I am less concerned about the fact that pluging in the USB cable creates an antenna which raises the readings.
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Reply #2

EmfDev

916 Posts

Posted - 01/22/2019 :  10:50:35  Show Profile  Reply with Quote
That 4.0 value is because we added the values for the 2.4GHz, 240MHz band and up to 10Ghz band and NOT INCLUDING the bottom 4 from the RF spectrum. Some of them can just be noise from the chips(minimum dBm limitation) and all of those can add up to a lot.Try to get a radio to play some stations. If the radio works, then there RF signals in your area.
As for the USB, the signal maybe is amplified because you connected a wire/antenna or the power could have also affected it.

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Reply #3

LeeE

13 Posts

Posted - 01/22/2019 :  15:14:14  Show Profile  Reply with Quote
I too have a minimum reading of around 4mW/m2 when using the AllInOne display away from all RF emitting devices in my home. However the RF Browser displays 0.000 mW/m2 under the same conditions. Why is there a difference?
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Reply #4

EmfDev

916 Posts

Posted - 01/22/2019 :  15:42:23  Show Profile  Reply with Quote
@LeeE,

It's because RF browser is for real time and needs very fast response so it doesn't include the spectrum.
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Reply #5

LeeE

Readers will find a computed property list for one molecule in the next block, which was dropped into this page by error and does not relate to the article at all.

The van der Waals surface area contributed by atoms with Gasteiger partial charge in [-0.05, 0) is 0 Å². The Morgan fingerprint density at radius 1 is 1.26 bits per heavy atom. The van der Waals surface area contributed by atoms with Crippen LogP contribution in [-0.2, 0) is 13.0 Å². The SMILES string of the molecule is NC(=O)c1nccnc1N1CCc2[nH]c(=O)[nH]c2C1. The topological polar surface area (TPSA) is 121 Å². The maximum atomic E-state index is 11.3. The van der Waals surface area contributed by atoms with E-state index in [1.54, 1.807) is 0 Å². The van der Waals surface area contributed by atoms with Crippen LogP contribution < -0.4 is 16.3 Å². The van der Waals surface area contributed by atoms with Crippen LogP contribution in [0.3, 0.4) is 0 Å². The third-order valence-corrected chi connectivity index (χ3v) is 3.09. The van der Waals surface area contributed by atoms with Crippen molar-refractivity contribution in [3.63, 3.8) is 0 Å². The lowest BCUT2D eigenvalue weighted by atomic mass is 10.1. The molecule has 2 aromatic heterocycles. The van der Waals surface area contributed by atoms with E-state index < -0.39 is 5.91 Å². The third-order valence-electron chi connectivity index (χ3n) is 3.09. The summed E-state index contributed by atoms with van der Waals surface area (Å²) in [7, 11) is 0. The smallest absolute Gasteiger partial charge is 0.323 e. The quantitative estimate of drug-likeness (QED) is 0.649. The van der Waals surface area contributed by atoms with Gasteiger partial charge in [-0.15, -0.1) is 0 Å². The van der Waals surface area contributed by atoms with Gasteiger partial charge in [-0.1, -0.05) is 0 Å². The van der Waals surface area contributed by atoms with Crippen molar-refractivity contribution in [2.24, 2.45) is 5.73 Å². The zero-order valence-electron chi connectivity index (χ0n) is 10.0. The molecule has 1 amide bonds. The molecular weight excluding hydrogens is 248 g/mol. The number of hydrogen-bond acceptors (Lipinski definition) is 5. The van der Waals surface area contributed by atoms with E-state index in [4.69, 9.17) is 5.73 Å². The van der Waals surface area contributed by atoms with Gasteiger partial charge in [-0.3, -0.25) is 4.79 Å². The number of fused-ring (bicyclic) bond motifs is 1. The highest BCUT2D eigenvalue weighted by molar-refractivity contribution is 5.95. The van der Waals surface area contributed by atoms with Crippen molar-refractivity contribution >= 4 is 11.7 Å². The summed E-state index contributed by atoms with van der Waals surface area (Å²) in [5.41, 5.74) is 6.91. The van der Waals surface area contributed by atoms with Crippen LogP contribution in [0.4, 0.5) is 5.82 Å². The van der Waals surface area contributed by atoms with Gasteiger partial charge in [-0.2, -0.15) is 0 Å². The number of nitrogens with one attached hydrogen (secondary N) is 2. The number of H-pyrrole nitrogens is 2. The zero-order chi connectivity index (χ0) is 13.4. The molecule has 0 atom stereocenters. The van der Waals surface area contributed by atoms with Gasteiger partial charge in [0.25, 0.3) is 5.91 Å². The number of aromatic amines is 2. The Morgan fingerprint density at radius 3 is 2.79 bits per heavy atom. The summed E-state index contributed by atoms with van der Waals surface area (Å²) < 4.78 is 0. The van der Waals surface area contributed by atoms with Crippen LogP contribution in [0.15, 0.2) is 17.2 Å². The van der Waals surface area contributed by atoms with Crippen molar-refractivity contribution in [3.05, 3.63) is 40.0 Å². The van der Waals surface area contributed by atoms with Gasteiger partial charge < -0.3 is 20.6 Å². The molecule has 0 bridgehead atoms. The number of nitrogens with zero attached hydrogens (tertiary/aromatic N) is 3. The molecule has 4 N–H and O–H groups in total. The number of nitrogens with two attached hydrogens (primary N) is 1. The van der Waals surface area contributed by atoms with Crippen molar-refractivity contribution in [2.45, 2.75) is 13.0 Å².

13 Posts

Posted - 01/22/2019 :  16:46:49  Show Profile  Reply with Quote
OK thanks - what does it include?


Edited by - LeeE on 01/22/2019 16:47:18
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Reply #6

EmfDev

916 Posts

Posted - 01/22/2019 :  16:51:55  Show Profile  Reply with Quote
RF frequency that goes up to 8/10GHz. Still detects some 2.4GHz like a bluetooth mouse/microwave and also can detect smart meters, cell phone/tower, walkie talkie, etc.
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Reply #7

brianwoodward

Australia
4 Posts

Posted - 01/22/2019 :  19:44:06  Show Profile  Reply with Quote
Thanks for your answer. As the Allinone mode and (I have just realized) the RF Vertical mode include readings between .24 and 10GHz, can a rough idea of the reading between 2.4GHz and 10GHz be derived by subtracting the mW/m2 sum of the .24 and 2.4GHz RF Spectrum from the Allin one mode RF reading? Are you suggesting that the 780MHz reading I am getting is radio reception? My understanding is that Fm radio band is between 88 and 108MHz and that 780MHz is in the Ultra High Frequency (UHF)reserved for TV and Mobile phones, which we are out of range here..
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Reply #8

EmfDev

916 Posts

Posted - 01/23/2019 :  09:38:53  Show Profile  Reply with Quote
The RF reading in Allinone mode and RF Vertical mode .24-10GHz are the same. I don't think the 780MHz is from a radio station. It can be from cell phone tower? In our area, the peek in the 240 spectrum is at around 740MHz and 870MHz. If you get cellphone reception in the area, means there are still RF signals there.
If you want to you can read the RF Browser. It doesn't include the spectrum values.

Edited by - EmfDev on 01/23/2019 13:32:06